U.S. aircraft that helped deliver 296,000 tons of food to starving Germans during the Soviet blockade of West Berlin were patched up and pampered in time for Tuesday’s 70th anniversary of the historic airlift.

Airmen at Ramstein Air Base in southwestern Germany spent the weekend restoring a Douglas C-47 Skytrain and a Douglas C-54 Skymaster housed at the Berlin Airlift Memorial near Frankfurt, according to Stars and Stripes. The planes were used to transport food, fuel and other goods to West Berlin in 1948 and had been sitting dormant for more than 30 years prior to the recent makeover.

The airmen spent four hours sprucing up the aircraft ― sealing holes, removing rust and repairing other damage from three decades of exposure to birds and rain. The goal was to protect the planes from further damage that may jeopardize their longevity.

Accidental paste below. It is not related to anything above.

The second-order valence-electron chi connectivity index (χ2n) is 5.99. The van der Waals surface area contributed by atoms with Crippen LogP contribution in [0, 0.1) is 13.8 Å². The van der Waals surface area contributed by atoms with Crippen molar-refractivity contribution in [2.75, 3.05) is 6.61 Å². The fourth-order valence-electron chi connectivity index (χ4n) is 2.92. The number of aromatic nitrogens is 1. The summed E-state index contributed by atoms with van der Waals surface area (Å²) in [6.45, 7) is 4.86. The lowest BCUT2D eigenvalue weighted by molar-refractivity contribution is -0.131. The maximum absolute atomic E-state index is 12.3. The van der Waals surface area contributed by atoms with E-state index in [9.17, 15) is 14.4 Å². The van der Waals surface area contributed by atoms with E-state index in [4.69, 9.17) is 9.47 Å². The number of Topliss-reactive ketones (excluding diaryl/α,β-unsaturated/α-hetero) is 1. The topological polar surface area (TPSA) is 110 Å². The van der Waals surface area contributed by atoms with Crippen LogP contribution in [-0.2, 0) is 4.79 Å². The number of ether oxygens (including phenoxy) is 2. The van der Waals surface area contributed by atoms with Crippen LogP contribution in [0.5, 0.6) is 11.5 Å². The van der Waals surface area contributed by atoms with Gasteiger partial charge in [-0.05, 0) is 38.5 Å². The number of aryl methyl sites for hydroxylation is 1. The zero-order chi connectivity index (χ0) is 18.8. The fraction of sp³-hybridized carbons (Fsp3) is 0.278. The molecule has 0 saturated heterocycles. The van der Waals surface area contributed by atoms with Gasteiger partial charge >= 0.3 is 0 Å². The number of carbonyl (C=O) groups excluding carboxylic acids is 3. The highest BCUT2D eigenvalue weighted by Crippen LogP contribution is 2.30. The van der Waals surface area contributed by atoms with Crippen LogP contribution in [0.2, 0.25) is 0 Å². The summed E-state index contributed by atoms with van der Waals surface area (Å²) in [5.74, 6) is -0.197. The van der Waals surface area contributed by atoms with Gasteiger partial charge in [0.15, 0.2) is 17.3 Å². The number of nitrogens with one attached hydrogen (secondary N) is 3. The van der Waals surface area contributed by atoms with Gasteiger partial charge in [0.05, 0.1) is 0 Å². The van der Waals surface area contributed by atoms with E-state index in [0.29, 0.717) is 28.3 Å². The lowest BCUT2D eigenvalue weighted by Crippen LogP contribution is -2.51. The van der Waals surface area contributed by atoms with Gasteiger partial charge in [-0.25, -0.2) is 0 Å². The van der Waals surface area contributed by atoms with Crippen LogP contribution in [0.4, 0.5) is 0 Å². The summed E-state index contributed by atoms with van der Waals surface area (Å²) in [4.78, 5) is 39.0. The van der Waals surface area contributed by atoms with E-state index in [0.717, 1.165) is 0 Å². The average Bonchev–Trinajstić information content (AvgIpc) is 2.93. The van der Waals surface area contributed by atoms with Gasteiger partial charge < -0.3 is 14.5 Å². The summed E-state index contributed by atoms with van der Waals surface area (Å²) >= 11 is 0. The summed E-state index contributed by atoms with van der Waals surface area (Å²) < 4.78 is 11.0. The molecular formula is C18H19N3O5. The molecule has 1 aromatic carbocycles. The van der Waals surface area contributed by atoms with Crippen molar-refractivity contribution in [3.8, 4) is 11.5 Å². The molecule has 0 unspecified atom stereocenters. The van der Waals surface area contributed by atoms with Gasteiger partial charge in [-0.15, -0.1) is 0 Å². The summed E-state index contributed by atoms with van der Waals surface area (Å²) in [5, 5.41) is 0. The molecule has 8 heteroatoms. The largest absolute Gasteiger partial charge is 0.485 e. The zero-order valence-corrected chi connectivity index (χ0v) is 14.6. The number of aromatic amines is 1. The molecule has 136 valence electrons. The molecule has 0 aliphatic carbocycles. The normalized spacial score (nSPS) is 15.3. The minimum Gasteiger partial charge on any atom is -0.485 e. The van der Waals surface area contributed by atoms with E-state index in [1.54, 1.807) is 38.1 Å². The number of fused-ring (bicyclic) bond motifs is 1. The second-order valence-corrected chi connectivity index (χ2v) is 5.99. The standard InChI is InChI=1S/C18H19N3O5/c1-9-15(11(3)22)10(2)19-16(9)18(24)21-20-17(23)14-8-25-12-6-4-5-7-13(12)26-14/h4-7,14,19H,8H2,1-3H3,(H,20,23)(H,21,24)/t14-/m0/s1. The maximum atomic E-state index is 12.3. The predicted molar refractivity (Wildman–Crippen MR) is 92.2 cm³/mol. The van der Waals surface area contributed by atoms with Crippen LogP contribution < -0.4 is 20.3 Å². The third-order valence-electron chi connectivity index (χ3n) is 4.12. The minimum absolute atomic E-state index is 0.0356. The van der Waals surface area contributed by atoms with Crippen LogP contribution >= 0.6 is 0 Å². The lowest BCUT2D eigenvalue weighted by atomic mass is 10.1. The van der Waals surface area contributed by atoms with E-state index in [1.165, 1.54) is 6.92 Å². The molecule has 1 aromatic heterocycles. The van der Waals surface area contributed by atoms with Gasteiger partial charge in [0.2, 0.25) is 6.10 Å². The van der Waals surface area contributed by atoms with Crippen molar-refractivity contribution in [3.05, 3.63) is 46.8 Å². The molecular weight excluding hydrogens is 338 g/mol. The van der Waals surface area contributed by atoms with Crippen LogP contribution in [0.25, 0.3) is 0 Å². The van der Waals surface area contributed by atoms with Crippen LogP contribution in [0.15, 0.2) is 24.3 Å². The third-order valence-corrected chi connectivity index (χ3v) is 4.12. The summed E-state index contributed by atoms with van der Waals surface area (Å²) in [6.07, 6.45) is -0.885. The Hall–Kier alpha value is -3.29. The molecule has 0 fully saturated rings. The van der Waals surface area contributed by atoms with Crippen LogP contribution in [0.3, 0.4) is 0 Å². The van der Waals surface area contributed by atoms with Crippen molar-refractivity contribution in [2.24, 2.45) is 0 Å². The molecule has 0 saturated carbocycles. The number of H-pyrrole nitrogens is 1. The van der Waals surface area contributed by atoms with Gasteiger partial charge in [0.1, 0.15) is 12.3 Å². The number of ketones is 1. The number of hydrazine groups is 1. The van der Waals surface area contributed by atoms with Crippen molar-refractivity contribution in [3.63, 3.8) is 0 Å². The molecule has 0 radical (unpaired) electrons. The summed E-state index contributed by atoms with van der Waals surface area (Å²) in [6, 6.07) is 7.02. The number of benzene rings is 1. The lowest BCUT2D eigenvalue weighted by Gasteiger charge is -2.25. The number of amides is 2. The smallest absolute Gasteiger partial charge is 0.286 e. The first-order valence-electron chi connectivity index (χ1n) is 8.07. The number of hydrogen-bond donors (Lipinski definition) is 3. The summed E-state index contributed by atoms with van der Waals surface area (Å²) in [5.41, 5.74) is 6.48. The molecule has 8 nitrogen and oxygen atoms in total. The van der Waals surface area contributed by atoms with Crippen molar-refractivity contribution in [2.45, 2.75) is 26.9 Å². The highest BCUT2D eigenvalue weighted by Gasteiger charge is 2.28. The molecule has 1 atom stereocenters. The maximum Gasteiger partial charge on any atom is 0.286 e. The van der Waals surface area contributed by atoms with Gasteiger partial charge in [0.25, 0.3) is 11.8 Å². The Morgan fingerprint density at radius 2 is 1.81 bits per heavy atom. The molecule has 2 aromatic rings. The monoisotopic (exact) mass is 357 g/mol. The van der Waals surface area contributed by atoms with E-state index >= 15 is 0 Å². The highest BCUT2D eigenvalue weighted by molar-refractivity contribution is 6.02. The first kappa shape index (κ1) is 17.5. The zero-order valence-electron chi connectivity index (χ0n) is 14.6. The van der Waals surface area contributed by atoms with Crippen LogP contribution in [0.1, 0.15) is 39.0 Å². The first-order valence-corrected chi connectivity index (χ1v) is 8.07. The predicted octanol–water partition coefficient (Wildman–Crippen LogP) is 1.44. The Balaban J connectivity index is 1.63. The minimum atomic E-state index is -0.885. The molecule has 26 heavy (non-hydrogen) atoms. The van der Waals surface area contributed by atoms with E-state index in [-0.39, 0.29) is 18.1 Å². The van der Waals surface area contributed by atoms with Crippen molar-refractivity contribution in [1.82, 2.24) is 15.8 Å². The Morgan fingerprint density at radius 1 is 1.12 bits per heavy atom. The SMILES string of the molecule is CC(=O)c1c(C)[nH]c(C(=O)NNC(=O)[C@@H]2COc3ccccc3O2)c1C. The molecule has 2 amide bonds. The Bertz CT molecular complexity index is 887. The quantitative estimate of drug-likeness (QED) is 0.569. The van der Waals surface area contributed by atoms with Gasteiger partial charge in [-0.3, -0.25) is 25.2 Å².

“Here we’re not worried about strength, here the focus is keeping water from getting inside,” Tech. Sgt. Jody Bussier of the 86th Maintenance Squadron told Stripes.

“Hopefully, it will give it a longer lease on life,” added Tech Sgt. Chris Blank.

The Berlin Airlift began on June 26, 1948, and persisted until the Soviets lifted the blockade in May 1949. At the height of the humanitarian rescue mission, an Allied plane landed every 45 seconds in Berlin. By the end of the operation, American aircrews had made more than 189,000 flights, exceeding 92 million miles.